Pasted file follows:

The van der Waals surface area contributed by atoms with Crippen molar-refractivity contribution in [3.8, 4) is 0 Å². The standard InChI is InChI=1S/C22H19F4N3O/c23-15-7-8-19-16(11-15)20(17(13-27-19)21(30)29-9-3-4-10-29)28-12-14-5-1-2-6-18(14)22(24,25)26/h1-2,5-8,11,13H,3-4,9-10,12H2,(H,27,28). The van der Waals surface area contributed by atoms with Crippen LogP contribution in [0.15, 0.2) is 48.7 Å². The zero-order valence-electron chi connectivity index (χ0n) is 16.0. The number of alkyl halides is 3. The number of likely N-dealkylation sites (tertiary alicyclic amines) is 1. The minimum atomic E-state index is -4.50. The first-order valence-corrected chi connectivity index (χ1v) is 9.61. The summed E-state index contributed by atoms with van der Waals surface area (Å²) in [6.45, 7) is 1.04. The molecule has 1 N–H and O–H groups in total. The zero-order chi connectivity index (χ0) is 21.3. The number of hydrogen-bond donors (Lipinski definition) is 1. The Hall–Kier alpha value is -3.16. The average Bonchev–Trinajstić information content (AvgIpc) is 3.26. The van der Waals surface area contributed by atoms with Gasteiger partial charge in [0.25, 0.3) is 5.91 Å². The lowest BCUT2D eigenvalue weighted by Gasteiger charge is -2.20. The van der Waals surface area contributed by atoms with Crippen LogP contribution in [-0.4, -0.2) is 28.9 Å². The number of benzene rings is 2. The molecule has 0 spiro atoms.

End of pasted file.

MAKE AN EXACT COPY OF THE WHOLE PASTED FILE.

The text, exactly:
The van der Waals surface area contributed by atoms with Crippen molar-refractivity contribution in [3.8, 4) is 0 Å². The standard InChI is InChI=1S/C22H19F4N3O/c23-15-7-8-19-16(11-15)20(17(13-27-19)21(30)29-9-3-4-10-29)28-12-14-5-1-2-6-18(14)22(24,25)26/h1-2,5-8,11,13H,3-4,9-10,12H2,(H,27,28). The van der Waals surface area contributed by atoms with Crippen LogP contribution in [0.15, 0.2) is 48.7 Å². The zero-order valence-electron chi connectivity index (χ0n) is 16.0. The number of alkyl halides is 3. The number of likely N-dealkylation sites (tertiary alicyclic amines) is 1. The minimum atomic E-state index is -4.50. The first-order valence-corrected chi connectivity index (χ1v) is 9.61. The summed E-state index contributed by atoms with van der Waals surface area (Å²) in [6.45, 7) is 1.04. The molecule has 1 N–H and O–H groups in total. The zero-order chi connectivity index (χ0) is 21.3. The number of hydrogen-bond donors (Lipinski definition) is 1. The Hall–Kier alpha value is -3.16. The average Bonchev–Trinajstić information content (AvgIpc) is 3.26. The van der Waals surface area contributed by atoms with Gasteiger partial charge in [0.25, 0.3) is 5.91 Å². The lowest BCUT2D eigenvalue weighted by Gasteiger charge is -2.20. The van der Waals surface area contributed by atoms with Crippen LogP contribution in [-0.4, -0.2) is 28.9 Å². The number of benzene rings is 2. The molecule has 0 spiro atoms.